Where the party claiming an appeal from the judgement in a civil action had voluntarily dismissed the appeal before it was docketed in this court, and had thereafter taken no action to reinstate the appeal until asking this court, nearly two years later, to consider it, the appeal was a nullity and the parties were bound by the judgment. [786-788]
On appeal to this court in an action for an injunction barring one of two claimants from exercising the office of president of a certain corporation, the doctrine of issue preclusion required affirmance of a judgment dismissing the action, where all issues material to the appeal had been decided in a related action between the same parties in interest and no appeal had been taken from the judgment in that action.
CIVIL ACTION commenced in the Superior Court Department on May 25, 1982.
The case was heard by William C. O'Neil, Jr., J.
The Supreme Judicial Court on its own initiative transferred the case from the Appeals Court.
Brian A. O'Connell for the plaintiff.
Edward C. Bassett, Jr., for the defendant.
LYNCH, J. The plaintiff, Slaves of the Immaculate Heart of Mary of Saint Benedict Center, Inc. (Saint Benedict Center), appeals from a judgment entered in the Superior Court dismissing the plaintiff's complaint. The suit asserts that Fakhri Maluf (known as Brother Francis) is the properly elected president-superior to Saint Benedict Center, and seeks relief which would bar the defendant from exercising any of the privileges and powers of that office. We transferred the case from the Appeals Court on our own motion. We hold that the plaintiff is barred
from challenging the judgment of the Superior Court in this case because of the principle of issue preclusion.
The defendant in this case, Thomas A. Dalton (known as Brother Thomas), filed a motion to dismiss on the ground that Brother Francis was not authorized to bring suit on behalf of Saint Benedict Center because Brother Francis was not its president. Judgment was entered dismissing the complaint on October 19, 1983.
This case was consolidated for trial before a judge with a second complaint brought on behalf of the Saint Benedict Center by Brother Thomas, which sought a declaratory judgment regarding certain real estate standing in the name of the defendants Brother Francis, Mary Healey Maluf (Sister Mary Bernadette), and Janet MacIsaac (Sister Marie Louise). [Note 1] The trial judge wrote a single "Memorandum of Decision and Order for Judgment," dated April 20, 1983, for both cases, although judgments were entered separately on October 19, 1983, in the two cases. In this companion case the judge specifically entered judgment declaring that "by virtue of an election held pursuant to the order of this Court on July 20, 1983, Thomas A. Dalton was duly elected President of the Slaves of the Immaculate Heart of Mary of Saint Benedict Center, Inc." [Note 2]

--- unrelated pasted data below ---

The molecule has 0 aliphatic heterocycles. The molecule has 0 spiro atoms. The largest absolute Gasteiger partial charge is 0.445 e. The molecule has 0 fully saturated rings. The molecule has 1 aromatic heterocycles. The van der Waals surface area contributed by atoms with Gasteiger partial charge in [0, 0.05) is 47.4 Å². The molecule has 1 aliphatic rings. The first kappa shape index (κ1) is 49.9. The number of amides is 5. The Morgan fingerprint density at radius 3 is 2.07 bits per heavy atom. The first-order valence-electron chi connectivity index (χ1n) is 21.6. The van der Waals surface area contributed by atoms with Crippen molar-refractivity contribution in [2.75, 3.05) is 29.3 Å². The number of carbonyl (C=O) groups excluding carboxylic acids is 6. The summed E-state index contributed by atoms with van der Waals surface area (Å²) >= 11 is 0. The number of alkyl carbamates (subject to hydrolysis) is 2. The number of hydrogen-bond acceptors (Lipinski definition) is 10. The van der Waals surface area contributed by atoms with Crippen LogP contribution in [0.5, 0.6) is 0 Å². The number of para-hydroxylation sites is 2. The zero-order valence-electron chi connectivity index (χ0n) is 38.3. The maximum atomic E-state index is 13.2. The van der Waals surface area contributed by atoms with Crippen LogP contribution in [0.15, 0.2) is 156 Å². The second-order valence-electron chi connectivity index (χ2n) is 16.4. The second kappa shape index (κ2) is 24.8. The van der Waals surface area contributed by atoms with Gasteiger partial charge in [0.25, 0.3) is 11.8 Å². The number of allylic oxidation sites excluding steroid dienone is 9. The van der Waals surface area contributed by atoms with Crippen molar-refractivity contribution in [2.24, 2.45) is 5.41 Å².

The "Memorandum of Decision and Order for Judgment" of April 20, 1983, applicable to both cases, made various findings of fact and rulings of law. The judge found that a
majority of the corporate membership attempted to elect Brother Thomas as their superior and corporate president at an election in July, 1979. He ruled, however, that the 1979 election was invalid because the corporate by-laws list Brother Francis as the president-superior for a term of life. The majority did, though, intend to elect a new president-superior. In light of that intent, the judge ordered that a receiver be appointed for the purposes of holding a meeting for reconsideration of the corporate by-laws, and, if necessary, for an election to determine the corporate president. On July 20, 1983, the corporate by-laws naming Brother Francis as president for a term of life were repealed, and an election was held in which Brother Thomas was elected to that post. See note 2, supra. That election simultaneously ended the issues in both suits and separate judgments in each case were entered thereafter.
While appeal in this action was properly taken, appeal in the companion case was not. In the companion case, the defendants, including Brother Francis, filed a separate and timely notice of appeal with the Superior Court. The record having been assembled in both cases, the Superior Court notified the parties and the clerk of the Appeals Court, and transmitted documents to the Appeals Court as required by Rule 9 (d) of the Massachusetts Rules of Appellate Procedure, as appearing in 378 Mass. 935 (1979). The appeal in this case was docketed in the Appeals Court. However, the appeal in the companion case was never docketed in the Appeals Court. Not only has Brother Francis (nor either of the other two defendants) taken no action to perfect or resurrect that appeal, but as conceded in his brief, a withdrawal of that appeal was filed in the Superior Court. [Note 3] Brother Francis now argues that both appeals should be heard together at this time. He points out that the withdrawal of the appeal was never docketed or acted upon in the Superior Court and argues that the provisions of Mass. R. A. P. 29 (a), 365 Mass. 877 (1974),